Jacques Bertin was a pioneer of visual language with his book, Semiology of Graphics. Bertin, a map maker, set forth a system for using and interpreting signs and symbols in various forms of graphic presentation. His concern was primarily with printed graphics.
Jock Mackinlay proposed a practical implementation of some of Bertin's work in his 1986 paper, Automating the Design of Graphical Presentations of Relational Information. Many others have pushed the area of technology called information visualization forward, notably Edward Tufte in his books and lectures.
In an age of virtual reality, though, the types of graphics that can be presented are as rich and varied as reality itself, and even beyond, and the interpretation just as subtle and ambiguous. Experiencing virtual reality (VR) graphics is, in some ways, like watching a movie, and perhaps the best guides to interpretation are those on the language of cinema. In particular, James Monaco's classic How to Read a Film comes to mind, along with Jennifer van Sijll's Cinematic Storytelling.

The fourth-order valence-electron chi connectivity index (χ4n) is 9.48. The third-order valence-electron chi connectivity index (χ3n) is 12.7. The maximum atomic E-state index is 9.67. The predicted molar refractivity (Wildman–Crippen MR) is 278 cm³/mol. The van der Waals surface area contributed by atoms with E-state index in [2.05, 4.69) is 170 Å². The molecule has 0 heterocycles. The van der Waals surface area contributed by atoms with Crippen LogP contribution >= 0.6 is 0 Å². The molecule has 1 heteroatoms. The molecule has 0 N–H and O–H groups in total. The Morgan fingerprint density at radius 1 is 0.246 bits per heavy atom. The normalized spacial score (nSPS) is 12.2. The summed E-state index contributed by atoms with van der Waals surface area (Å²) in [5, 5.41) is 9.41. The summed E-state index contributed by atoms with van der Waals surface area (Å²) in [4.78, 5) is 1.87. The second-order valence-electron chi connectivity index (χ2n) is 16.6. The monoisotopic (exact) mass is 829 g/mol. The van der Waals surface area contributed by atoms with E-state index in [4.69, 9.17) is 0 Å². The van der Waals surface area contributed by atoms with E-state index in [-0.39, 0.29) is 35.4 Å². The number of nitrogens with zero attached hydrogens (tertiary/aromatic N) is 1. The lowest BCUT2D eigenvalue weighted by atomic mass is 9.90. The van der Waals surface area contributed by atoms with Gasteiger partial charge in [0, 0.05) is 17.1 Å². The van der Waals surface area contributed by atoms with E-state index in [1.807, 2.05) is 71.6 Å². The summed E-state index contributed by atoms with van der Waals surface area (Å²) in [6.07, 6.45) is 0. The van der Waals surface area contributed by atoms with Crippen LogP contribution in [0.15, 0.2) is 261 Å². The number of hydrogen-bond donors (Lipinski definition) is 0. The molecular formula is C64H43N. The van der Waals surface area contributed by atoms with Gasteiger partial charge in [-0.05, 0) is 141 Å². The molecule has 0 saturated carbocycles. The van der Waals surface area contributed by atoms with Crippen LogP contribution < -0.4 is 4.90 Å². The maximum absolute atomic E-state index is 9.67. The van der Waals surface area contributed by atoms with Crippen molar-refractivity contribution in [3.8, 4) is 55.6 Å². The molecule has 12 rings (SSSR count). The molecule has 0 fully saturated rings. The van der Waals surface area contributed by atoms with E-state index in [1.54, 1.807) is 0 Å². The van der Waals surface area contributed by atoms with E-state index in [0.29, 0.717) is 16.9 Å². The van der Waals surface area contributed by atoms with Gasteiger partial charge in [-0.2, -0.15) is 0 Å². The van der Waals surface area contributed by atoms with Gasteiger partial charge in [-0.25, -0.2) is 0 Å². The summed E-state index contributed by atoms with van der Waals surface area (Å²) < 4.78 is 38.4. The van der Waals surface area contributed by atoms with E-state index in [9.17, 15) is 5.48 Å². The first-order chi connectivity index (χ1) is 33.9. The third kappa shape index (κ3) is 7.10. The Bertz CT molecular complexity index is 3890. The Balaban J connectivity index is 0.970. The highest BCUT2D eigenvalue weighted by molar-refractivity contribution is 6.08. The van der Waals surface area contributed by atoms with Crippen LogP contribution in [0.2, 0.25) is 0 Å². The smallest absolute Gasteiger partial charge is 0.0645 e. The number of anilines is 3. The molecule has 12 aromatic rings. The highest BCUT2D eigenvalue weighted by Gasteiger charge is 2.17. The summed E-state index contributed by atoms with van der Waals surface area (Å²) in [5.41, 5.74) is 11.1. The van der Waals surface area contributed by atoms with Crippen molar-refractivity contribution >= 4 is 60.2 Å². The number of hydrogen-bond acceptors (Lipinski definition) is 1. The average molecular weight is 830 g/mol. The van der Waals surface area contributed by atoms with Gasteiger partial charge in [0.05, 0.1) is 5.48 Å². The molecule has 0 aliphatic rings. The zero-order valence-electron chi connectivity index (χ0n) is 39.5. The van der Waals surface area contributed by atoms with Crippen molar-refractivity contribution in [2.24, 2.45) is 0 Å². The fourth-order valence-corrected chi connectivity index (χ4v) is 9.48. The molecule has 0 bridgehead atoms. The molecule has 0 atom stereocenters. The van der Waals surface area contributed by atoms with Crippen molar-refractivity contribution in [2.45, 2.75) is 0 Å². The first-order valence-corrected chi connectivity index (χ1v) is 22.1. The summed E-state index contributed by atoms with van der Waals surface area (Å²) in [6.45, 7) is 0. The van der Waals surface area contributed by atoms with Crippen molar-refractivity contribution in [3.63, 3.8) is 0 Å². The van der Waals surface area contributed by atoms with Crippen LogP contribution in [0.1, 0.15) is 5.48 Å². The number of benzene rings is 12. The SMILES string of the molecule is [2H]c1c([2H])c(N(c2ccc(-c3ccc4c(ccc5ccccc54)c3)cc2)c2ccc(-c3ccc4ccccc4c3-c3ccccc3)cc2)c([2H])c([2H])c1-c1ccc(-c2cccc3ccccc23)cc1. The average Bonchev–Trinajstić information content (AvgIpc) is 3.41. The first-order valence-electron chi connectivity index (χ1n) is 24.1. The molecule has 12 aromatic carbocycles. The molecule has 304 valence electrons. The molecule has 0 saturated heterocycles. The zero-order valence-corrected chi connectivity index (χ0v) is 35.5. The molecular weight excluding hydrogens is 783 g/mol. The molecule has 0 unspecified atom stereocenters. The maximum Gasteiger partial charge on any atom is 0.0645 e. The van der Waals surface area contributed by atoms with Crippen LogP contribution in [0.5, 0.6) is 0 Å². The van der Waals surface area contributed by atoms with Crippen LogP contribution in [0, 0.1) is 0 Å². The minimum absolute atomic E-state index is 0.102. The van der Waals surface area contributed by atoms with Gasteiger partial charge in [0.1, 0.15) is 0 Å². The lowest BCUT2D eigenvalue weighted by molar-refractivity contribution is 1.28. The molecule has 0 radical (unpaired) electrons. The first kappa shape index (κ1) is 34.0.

One factor is that electronic graphics displays can show animation and other time-based effects. This involves a different set of conventions from printed graphics. For example, in a comic strip, adjacent panels
indicate a sequence of events, separated in time.
However, in a movie, a split-screen like this,
usually represents simultaneous action. The actions in the two portions of the screen are going on concurrently.
That's just a simple example, but it illustrates how our interpretation of very similar visual effects depends on the context they appear in. We'll talk about that more later.
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